Column: Process must stay afloat

There’s been some media speculation that achieving consensus on lower Shuswap River boat restrictions has sunk.

And on the surface, that would appear to be the case as those wanting some motorized boat restrictions and those resistant to rules continue to be miles apart after a five-month mediation process.

Specifically, the motorized user groups want a 50 kilometre an hour speed limit for the lower Shuswap River, but 60 kilometres an hour for water skiing, while those advocating for regulations want speed limits on various sections, including 40 kilometres an hour from Mara to Tuey Park.

The boaters propose a no towing zone from Mara to 10 kilometres up the river from noon to 6 p.m. Friday to Monday, but those pursuing rules want no towing from Mabel to Mara lakes.

Speed and where certain activities can occur remain significant issues, and realistically the entire process initiated by the Regional District of North Okanagan could collapse.

However, there is also hope for optimism.

Consider that while the concept of motorized boat restrictions has divided friends, neighbours and communities for decades, all interested groups selected representatives and then they actually sat at the same table for five months trying to identify common ground.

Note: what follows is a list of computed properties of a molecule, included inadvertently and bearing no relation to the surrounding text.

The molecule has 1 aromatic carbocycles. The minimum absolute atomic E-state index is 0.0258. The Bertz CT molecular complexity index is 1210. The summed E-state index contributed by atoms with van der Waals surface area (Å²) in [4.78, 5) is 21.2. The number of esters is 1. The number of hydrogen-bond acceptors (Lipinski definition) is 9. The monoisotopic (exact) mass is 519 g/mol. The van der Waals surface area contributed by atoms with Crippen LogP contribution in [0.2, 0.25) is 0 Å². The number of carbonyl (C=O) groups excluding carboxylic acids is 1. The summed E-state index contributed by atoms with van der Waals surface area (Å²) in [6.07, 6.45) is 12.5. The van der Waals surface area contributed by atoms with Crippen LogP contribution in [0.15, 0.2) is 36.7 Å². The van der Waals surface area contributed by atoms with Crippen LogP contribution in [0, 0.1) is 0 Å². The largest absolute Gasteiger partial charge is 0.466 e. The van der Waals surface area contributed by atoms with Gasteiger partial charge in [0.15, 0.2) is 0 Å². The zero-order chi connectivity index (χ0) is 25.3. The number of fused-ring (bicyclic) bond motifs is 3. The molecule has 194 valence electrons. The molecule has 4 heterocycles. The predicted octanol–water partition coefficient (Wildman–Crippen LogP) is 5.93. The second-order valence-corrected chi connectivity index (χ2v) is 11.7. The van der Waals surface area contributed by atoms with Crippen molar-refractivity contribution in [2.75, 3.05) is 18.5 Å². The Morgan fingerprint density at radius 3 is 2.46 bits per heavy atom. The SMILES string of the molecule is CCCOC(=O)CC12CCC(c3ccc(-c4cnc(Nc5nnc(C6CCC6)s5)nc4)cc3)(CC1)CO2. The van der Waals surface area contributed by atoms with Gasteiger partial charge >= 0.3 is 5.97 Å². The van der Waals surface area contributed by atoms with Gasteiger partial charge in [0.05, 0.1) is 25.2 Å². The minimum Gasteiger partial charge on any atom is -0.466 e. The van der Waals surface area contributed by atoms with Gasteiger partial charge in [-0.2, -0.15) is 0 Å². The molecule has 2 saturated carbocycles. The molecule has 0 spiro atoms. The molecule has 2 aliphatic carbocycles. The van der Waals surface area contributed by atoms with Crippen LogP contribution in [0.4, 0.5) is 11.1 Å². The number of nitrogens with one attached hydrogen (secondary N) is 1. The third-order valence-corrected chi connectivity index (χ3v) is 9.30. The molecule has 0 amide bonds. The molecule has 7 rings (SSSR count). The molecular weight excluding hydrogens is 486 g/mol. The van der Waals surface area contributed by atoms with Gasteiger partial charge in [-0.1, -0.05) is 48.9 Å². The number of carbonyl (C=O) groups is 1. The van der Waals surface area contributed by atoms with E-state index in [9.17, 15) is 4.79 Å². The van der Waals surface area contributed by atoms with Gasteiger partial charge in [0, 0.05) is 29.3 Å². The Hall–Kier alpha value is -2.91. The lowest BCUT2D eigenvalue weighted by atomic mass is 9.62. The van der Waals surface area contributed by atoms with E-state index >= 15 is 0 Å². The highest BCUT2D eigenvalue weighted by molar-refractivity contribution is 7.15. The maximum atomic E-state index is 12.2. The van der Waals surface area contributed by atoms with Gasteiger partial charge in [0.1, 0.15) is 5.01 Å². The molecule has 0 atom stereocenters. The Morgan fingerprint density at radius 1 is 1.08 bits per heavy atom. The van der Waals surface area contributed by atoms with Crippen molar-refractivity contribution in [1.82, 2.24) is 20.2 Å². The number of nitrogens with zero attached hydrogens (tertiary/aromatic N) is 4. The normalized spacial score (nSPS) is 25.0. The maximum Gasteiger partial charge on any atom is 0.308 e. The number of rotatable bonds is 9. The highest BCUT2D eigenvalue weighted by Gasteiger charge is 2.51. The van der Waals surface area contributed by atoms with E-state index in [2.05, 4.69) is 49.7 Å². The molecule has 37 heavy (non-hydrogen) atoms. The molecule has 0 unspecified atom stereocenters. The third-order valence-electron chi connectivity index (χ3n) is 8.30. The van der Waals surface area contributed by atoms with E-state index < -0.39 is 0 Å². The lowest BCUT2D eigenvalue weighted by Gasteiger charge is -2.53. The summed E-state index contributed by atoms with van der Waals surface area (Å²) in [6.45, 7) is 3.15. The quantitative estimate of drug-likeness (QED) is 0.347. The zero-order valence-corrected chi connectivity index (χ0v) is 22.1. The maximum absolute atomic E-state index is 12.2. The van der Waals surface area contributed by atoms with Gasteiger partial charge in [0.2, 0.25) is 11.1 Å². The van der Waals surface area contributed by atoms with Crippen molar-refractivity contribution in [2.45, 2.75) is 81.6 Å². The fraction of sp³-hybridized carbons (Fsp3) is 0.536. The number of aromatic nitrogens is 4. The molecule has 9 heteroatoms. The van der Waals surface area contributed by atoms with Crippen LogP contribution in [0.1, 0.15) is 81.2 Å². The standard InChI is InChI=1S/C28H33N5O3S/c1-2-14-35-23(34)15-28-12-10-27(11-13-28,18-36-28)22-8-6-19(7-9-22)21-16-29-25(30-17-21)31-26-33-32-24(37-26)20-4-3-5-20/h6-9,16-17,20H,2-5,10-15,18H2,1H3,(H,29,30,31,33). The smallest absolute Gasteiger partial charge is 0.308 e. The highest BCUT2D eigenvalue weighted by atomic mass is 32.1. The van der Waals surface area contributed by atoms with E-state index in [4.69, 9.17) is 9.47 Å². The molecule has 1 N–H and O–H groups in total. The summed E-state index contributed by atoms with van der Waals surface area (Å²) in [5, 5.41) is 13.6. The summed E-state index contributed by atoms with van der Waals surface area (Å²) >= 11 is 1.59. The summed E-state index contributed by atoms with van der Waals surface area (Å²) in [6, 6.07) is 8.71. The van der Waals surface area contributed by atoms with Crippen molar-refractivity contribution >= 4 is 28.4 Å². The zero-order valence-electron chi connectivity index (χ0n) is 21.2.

Of course the big issues still remain unsolved, but there was some success as an agreement was reached on increasing public awareness about regulations, a single contact for complaints and a strategy to accommodate the growing number of tubers. This is huge given the animosity that has previously bubbled to the surface.

Beyond this, the various parties don’t appear ready to walk away just yet.

“We welcome the opportunity to continue the dialogue,” Jay Reid, boater spokesperson, told the RDNO board recently.

Laura Jameson, who wants some form of restrictions, is calling for the mediation process to continue and not be hampered by a firm deadline.

“We strongly believe it needs to be the right regulations,” she said.

What became clear during the recent presentation to RDNO is that the so-called two sides actually have more in common than they do differences.

Those wanting restrictions aren’t anti-boat and simply want to ensure that concerns about the environment and safety are addressed while those with boats have a vested interest in safety as well as protecting the river for the future. It’s simply how they achieve those goals that differs.

The next step is up to the regional district.

“We’ve heard the respective proposals and the board will have a discussion with First Nations and internally on how to proceed,” said David Sewell, chief executive officer.

In the end, it would be easy for RDNO to focus on the lack of an overall agreement between the parties and walk away, but that would resolve nothing. What is needed is for everyone to roll up their sleeves, get back to work and find something that works for the community.

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